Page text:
Old wor(l)ds revisited

Excellent news: My paper proposal for the Images of Identity conference in Zurich has been accepted!

So what I’ll be working on in the weeks to come is a revisitation of one of my favourite literary places: Mervyn Peake’s Gormenghast. His Titus books (or Gormenghast novels, whichever you prefer) were the topic of my master thesis, and I hope to combine my old conclusions with new discoveries.

If you haven’t read Mervyn Peake, do so. He is demanding, but definitely worth it. Castle Gormenghast is still one of the most tangible places in literature I can remember, an experience both exhilarating and terrifying. For starters, imagine the biggest Gothic castle you can think of. City-sized, possibly even bigger. A labyrinth filled with other labyrinths. A whole dynasty of major and minor aristocracy including countless servants inhabit the castle, but large parts of it have been abandoned or simply forgotten or fallen into decay. For thousands of years, the Groan family has been ruler of the castle, but they effectively have become prisoners to an ancient and incomprehensible system of laws and sub-laws. But with the birth of Titus, the 77th Lord Groan, everything is about to change…

What I aim for in my paper is an analysis of the Titus books from a post-World-War-II perspective. The books were published roughly around the time of Tolkien’s The Lord of the Rings, and there is a strong sense of the fantastic or even fantasy in Peake’s magnum opus. Yet his characters and locations are far too British (Regency and Victorian) compared to classic fantasy, and castle Gormenghast is the ultimate Gothic space. Add all of this together, and you have an old and crumbling empire that sees the dictatorial threat of a usurper and the coming of age of a young and rebellious heir to the castle. I don’t want to read the books too allegorically and say that they represent the state of Britain after the Second World War (an idea as wrong as equalling Sauron/Saruman with Hitler), but Peake’s absurd and eerie situations are definitely reminiscent of the horrors of war and the stale continuity of post-War agendas.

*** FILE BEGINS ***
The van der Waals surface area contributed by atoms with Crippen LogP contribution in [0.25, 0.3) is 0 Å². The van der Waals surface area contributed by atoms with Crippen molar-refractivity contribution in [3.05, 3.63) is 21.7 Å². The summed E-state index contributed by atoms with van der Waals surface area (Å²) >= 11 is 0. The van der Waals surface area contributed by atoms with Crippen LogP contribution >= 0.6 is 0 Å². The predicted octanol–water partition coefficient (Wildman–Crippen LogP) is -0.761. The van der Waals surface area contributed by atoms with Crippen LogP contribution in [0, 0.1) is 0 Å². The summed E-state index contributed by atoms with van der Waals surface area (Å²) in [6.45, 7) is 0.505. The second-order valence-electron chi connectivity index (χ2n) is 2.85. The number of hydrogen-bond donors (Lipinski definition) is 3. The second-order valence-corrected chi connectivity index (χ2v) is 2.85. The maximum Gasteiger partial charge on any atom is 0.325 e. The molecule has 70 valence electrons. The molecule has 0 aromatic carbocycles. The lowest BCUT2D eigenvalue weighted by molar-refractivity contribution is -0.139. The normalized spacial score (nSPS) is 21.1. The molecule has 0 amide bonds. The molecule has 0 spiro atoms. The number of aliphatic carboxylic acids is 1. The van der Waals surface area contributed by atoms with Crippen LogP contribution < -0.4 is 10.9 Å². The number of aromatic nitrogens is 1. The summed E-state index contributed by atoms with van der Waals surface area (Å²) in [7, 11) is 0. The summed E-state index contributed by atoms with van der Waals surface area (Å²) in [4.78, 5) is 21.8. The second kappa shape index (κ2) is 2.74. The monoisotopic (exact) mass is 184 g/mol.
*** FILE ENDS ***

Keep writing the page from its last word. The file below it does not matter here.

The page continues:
In any case, Mervyn Peake is an author you shouldn’t miss. His books are quite easy to get and classics by now. Just make sure you don’t get lost in a derelict hallway of Gormenghast without provisions…


Near, Miss and Turn

Tutorial news: The Lord of the Rings and The Eye of the World have been discussed, violently at times. I try to keep the damage to a minimum and hopelessly confuse my students by letting them read excerpts from Titus GroanThe Dying Earth and Elric of Melniboné for next week. Insert evil laughter or scheming silence.

Also, my presentation on secondary worlds and the magnificence of the Discworld has gone quite well. Professors told me that my theoretical background is looking fine – meaning that I can finally move on to proper analysis (after having read all the books that they “just suggested” to me).

Oh, and I have to find another second supervisor because the one I had is a professor emeritus. My now former second supervisor E-mailed me stating that he’d love to tell the deanship what he thinks of their bureaucratic buggery. Having professors on your side is extremely valuable when facing issues like these. And knowing that they are having the same problems would almost be funny if it wasn’t so tragic.

But hey, this means I get another chance to ensnare an academic in popular culture…